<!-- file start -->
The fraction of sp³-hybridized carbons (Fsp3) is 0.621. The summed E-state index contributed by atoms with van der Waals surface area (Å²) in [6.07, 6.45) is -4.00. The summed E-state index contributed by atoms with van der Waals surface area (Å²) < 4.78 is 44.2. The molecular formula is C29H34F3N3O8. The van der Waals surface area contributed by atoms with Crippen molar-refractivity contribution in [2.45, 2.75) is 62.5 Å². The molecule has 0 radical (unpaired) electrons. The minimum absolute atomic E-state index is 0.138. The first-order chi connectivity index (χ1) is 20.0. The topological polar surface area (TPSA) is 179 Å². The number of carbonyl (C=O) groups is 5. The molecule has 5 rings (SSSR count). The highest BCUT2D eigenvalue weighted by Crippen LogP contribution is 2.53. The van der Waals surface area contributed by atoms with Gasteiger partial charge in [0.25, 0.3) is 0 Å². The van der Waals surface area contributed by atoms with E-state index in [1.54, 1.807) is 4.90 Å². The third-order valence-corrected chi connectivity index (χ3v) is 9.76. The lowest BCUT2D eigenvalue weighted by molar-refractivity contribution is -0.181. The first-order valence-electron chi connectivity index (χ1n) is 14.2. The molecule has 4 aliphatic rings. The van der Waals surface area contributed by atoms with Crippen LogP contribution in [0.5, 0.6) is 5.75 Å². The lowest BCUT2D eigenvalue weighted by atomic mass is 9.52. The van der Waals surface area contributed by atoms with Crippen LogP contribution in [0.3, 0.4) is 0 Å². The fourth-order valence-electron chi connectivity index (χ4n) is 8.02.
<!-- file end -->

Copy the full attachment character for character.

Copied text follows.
The fraction of sp³-hybridized carbons (Fsp3) is 0.621. The summed E-state index contributed by atoms with van der Waals surface area (Å²) in [6.07, 6.45) is -4.00. The summed E-state index contributed by atoms with van der Waals surface area (Å²) < 4.78 is 44.2. The molecular formula is C29H34F3N3O8. The van der Waals surface area contributed by atoms with Crippen molar-refractivity contribution in [2.45, 2.75) is 62.5 Å². The molecule has 0 radical (unpaired) electrons. The minimum absolute atomic E-state index is 0.138. The first-order chi connectivity index (χ1) is 20.0. The topological polar surface area (TPSA) is 179 Å². The number of carbonyl (C=O) groups is 5. The molecule has 5 rings (SSSR count). The highest BCUT2D eigenvalue weighted by Crippen LogP contribution is 2.53. The van der Waals surface area contributed by atoms with Gasteiger partial charge in [0.25, 0.3) is 0 Å². The van der Waals surface area contributed by atoms with E-state index in [1.54, 1.807) is 4.90 Å². The third-order valence-corrected chi connectivity index (χ3v) is 9.76. The lowest BCUT2D eigenvalue weighted by molar-refractivity contribution is -0.181. The first-order valence-electron chi connectivity index (χ1n) is 14.2. The molecule has 4 aliphatic rings. The van der Waals surface area contributed by atoms with Crippen LogP contribution in [0.5, 0.6) is 5.75 Å². The lowest BCUT2D eigenvalue weighted by atomic mass is 9.52. The van der Waals surface area contributed by atoms with Crippen LogP contribution in [0.3, 0.4) is 0 Å². The fourth-order valence-electron chi connectivity index (χ4n) is 8.02.